Kelsi M. Rutledge
PhD Student and Researcher at UCLA
DOD NDSEG Fellow
Kelsi Rutledge is a PhD student who aims to work at the intersection of biology and physics/engineering. Her previous research includes understanding the development and shell-crushing ability of stingray jaws, which was covered by Forbes, here. She also described a new species of fish and was featured on Spectrum News. Her current research focuses on the fluid dynamics of chemoreception in fishes and is sponsored by the Office of Naval Research. She is broadly interested in functional morphology (how shape influences function), sensory biology, and how the study of such systems can lead to bioinspired design.
Kelsi Rutledge received her B.S.c. in Marine Biology and Environmental Science with Honors at the University of North Carolina at Wilmington. She then switched coasts and obtained her M.S.c. in Ecology and Evolutionary Biology at the University of California Los Angeles (UCLA). She is currently a second year PhD student at UCLA.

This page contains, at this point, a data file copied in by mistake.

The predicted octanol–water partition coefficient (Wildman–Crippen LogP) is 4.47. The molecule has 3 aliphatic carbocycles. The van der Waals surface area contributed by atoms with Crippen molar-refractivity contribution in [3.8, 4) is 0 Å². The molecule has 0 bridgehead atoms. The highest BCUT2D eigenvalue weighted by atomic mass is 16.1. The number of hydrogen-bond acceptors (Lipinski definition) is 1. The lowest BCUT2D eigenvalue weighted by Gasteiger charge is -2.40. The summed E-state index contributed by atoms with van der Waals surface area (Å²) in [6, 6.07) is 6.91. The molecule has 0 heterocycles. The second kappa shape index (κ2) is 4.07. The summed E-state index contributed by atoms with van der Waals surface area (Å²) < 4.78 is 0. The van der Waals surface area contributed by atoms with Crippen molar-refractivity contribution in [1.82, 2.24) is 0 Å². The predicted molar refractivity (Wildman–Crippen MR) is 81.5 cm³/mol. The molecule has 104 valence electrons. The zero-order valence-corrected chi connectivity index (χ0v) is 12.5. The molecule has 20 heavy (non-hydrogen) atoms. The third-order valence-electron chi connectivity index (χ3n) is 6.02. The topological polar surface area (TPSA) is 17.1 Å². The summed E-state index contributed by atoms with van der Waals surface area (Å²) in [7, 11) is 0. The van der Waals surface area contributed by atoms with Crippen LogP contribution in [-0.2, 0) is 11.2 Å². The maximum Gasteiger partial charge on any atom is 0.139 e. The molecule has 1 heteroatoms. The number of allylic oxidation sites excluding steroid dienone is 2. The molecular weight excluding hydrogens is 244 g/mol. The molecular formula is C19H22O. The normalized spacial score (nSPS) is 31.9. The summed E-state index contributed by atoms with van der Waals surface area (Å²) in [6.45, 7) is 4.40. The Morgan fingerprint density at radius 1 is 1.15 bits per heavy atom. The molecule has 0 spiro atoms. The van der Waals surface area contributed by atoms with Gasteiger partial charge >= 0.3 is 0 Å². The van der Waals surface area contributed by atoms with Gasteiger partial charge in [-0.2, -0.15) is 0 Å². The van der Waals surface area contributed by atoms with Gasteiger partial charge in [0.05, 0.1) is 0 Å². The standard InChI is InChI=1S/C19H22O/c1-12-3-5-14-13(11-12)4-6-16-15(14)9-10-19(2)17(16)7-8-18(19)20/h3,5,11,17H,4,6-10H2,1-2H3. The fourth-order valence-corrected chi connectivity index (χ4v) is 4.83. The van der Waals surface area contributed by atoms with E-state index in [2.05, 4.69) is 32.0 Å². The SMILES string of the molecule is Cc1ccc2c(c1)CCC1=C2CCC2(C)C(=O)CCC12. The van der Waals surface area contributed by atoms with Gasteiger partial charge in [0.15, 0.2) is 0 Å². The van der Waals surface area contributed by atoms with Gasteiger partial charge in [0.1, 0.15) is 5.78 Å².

As you sit on your towel at the beach, letting the tide tickle your toes, you probably aren't thinking about all the critters in those deep blue waters- actually, you probably actively try to avoid thinking about that. And while you may not always see them, they are there (at least ~33,000 species of fishes) and many have been there for millions of years- evolving to the somewhat harsh underwater conditions Ariel so desperately fought to flee. However, fishes are remarkably resilient in many ways, my professor once said "if there's water, there's likely a fish." From the fiery, hot waters under volcanoes to the icy waters of the Antarctic, there's some poor fish swimming around. These different environments and habitats have led to the incredible diversity of our finned-friends, In fact, they are the most species-rich vertebrate (sorry mammals). This diversity in form and function is what I find so interesting, and provides countless research rabbit-holes to fall down. The field I have fallen into is called "functional morphology" which is a broad term that essentially means I get to ask questions like "why does it look that way?" and "what's that for?" You know- very technical stuff. But at the end of the day, it's these simple questions that prove to be challenging and often require cross-disciplinary answers. My research aims to look at fishes through the lens of an engineer with possible applications for new, bioinspired technology. So, become a "part of my world" and join me in my journey of trying to understand our evolutionary ancestor: the fish.